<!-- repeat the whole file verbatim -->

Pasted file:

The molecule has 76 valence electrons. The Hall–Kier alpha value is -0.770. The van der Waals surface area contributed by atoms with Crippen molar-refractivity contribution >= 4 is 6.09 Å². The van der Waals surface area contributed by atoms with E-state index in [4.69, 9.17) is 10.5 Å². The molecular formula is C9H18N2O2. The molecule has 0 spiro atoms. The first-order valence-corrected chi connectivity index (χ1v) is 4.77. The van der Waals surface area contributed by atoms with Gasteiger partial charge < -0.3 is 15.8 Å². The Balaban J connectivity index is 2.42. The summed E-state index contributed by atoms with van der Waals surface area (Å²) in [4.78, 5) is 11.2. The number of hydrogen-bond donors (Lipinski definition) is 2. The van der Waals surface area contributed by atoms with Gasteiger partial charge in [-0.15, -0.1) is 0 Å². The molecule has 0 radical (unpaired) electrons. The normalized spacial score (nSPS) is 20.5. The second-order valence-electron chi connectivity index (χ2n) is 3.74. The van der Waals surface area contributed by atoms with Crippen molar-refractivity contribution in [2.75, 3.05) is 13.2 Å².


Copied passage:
The molecule has 76 valence electrons. The Hall–Kier alpha value is -0.770. The van der Waals surface area contributed by atoms with Crippen molar-refractivity contribution >= 4 is 6.09 Å². The van der Waals surface area contributed by atoms with E-state index in [4.69, 9.17) is 10.5 Å². The molecular formula is C9H18N2O2. The molecule has 0 spiro atoms. The first-order valence-corrected chi connectivity index (χ1v) is 4.77. The van der Waals surface area contributed by atoms with Gasteiger partial charge < -0.3 is 15.8 Å². The Balaban J connectivity index is 2.42. The summed E-state index contributed by atoms with van der Waals surface area (Å²) in [4.78, 5) is 11.2. The number of hydrogen-bond donors (Lipinski definition) is 2. The van der Waals surface area contributed by atoms with Gasteiger partial charge in [-0.15, -0.1) is 0 Å². The molecule has 0 radical (unpaired) electrons. The normalized spacial score (nSPS) is 20.5. The second-order valence-electron chi connectivity index (χ2n) is 3.74. The van der Waals surface area contributed by atoms with Crippen molar-refractivity contribution in [2.75, 3.05) is 13.2 Å².